Acting and Leadership: Compare and Contrast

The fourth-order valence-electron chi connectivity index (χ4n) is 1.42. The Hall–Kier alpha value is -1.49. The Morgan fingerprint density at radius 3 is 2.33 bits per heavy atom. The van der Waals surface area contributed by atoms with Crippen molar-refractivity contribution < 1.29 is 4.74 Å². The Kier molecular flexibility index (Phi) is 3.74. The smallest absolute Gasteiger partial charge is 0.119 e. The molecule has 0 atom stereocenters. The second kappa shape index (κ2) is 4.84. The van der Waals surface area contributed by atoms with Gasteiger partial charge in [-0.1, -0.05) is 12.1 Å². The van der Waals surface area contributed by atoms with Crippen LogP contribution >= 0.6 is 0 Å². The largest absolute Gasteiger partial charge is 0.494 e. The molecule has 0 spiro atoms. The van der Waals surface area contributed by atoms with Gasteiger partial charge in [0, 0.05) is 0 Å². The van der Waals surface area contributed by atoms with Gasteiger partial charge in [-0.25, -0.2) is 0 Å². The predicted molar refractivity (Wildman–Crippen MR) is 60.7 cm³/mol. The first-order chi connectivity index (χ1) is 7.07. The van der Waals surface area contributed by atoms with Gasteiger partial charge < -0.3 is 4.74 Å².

I was a bit surprised to see Glenn Close’s byline on BusinessWeek.com. But I found her essay, Glenn Close on Warren Bennis, to be a fascinating read. It’s an excerpt from a new collection of and about Bennis’ writing, The Essential Bennis. Like most people, I am mainly aware of her as a highly experienced and accomplished actor, not as a writer. Yet what she has written here is compelling. Close explores the similarities and differences between the role of the leader and the actor. Both must be based on truth, authenticity and connection; she observes, yet the actor plays many roles and is usually much different in real life from the person he or she portrays in the theater or onscreen. A leader must be genuine and worthy of trust 24/7; there can be no split between the person who inspires followers and the private self. An audience must care about the character an actor portrays, similar to the way people should care about what a leader believes in and deems important. “An actor has no other agenda,” Close writes, “but to be truthful and that truth is all about finding a point of nonjudgmental common humanity with the character to be portrayed—a common humanity between an imagined character and a very real actor.” Similarly, she writes that a leader “must be authentic in his integrity—in his understanding of, his connection to, and his empathy with the people he leads.” Bennis wrote a back cover endorsement for my new book, Living in More Than One World: How Peter Drucker’s Wisdom Can Inspire and Transform Your Life. Charles Handy, who wrote the foreword to The Essential Bennis, also wrote a guest essay, The Odyssey Experience, for my book, about the class he and his wife Elizabeth taught at the Drucker School in 2007.